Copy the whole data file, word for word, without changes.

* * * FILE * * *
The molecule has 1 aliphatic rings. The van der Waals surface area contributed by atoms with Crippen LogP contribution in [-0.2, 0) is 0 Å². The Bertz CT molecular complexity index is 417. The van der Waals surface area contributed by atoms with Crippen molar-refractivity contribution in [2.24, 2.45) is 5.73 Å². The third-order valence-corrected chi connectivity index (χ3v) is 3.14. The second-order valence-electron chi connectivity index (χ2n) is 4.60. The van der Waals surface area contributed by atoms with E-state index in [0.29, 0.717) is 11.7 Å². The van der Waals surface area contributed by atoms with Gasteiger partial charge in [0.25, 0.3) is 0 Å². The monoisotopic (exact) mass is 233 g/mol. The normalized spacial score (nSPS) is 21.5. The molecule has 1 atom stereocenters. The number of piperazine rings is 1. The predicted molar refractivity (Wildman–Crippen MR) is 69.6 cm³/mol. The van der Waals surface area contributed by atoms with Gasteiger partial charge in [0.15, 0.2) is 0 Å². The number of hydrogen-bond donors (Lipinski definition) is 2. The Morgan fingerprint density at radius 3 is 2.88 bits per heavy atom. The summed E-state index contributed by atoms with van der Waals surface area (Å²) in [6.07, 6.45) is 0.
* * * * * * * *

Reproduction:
The molecule has 1 aliphatic rings. The van der Waals surface area contributed by atoms with Crippen LogP contribution in [-0.2, 0) is 0 Å². The Bertz CT molecular complexity index is 417. The van der Waals surface area contributed by atoms with Crippen molar-refractivity contribution in [2.24, 2.45) is 5.73 Å². The third-order valence-corrected chi connectivity index (χ3v) is 3.14. The second-order valence-electron chi connectivity index (χ2n) is 4.60. The van der Waals surface area contributed by atoms with E-state index in [0.29, 0.717) is 11.7 Å². The van der Waals surface area contributed by atoms with Gasteiger partial charge in [0.25, 0.3) is 0 Å². The monoisotopic (exact) mass is 233 g/mol. The normalized spacial score (nSPS) is 21.5. The molecule has 1 atom stereocenters. The number of piperazine rings is 1. The predicted molar refractivity (Wildman–Crippen MR) is 69.6 cm³/mol. The van der Waals surface area contributed by atoms with Gasteiger partial charge in [0.15, 0.2) is 0 Å². The number of hydrogen-bond donors (Lipinski definition) is 2. The Morgan fingerprint density at radius 3 is 2.88 bits per heavy atom. The summed E-state index contributed by atoms with van der Waals surface area (Å²) in [6.07, 6.45) is 0.